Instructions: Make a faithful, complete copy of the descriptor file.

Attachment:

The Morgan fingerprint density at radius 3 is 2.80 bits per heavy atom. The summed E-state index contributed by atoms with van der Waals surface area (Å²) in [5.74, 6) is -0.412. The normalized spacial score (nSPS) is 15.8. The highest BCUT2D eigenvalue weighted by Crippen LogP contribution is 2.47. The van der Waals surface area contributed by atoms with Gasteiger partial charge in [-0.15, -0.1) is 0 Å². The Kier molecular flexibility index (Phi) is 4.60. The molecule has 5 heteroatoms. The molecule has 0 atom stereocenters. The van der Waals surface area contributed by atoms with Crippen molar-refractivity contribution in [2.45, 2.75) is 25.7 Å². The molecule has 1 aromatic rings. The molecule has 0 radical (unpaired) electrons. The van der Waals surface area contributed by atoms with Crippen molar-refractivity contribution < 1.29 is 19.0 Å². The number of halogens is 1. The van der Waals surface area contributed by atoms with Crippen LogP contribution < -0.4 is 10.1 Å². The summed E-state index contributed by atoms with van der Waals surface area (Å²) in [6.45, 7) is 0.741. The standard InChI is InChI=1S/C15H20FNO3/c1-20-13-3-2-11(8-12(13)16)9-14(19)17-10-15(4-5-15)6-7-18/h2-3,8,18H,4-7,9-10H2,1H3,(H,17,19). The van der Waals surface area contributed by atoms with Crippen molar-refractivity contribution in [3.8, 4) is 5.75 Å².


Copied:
The Morgan fingerprint density at radius 3 is 2.80 bits per heavy atom. The summed E-state index contributed by atoms with van der Waals surface area (Å²) in [5.74, 6) is -0.412. The normalized spacial score (nSPS) is 15.8. The highest BCUT2D eigenvalue weighted by Crippen LogP contribution is 2.47. The van der Waals surface area contributed by atoms with Gasteiger partial charge in [-0.15, -0.1) is 0 Å². The Kier molecular flexibility index (Phi) is 4.60. The molecule has 5 heteroatoms. The molecule has 0 atom stereocenters. The van der Waals surface area contributed by atoms with Crippen molar-refractivity contribution in [2.45, 2.75) is 25.7 Å². The molecule has 1 aromatic rings. The molecule has 0 radical (unpaired) electrons. The van der Waals surface area contributed by atoms with Crippen molar-refractivity contribution < 1.29 is 19.0 Å². The number of halogens is 1. The van der Waals surface area contributed by atoms with Crippen LogP contribution < -0.4 is 10.1 Å². The summed E-state index contributed by atoms with van der Waals surface area (Å²) in [6.45, 7) is 0.741. The standard InChI is InChI=1S/C15H20FNO3/c1-20-13-3-2-11(8-12(13)16)9-14(19)17-10-15(4-5-15)6-7-18/h2-3,8,18H,4-7,9-10H2,1H3,(H,17,19). The van der Waals surface area contributed by atoms with Crippen molar-refractivity contribution in [3.8, 4) is 5.75 Å².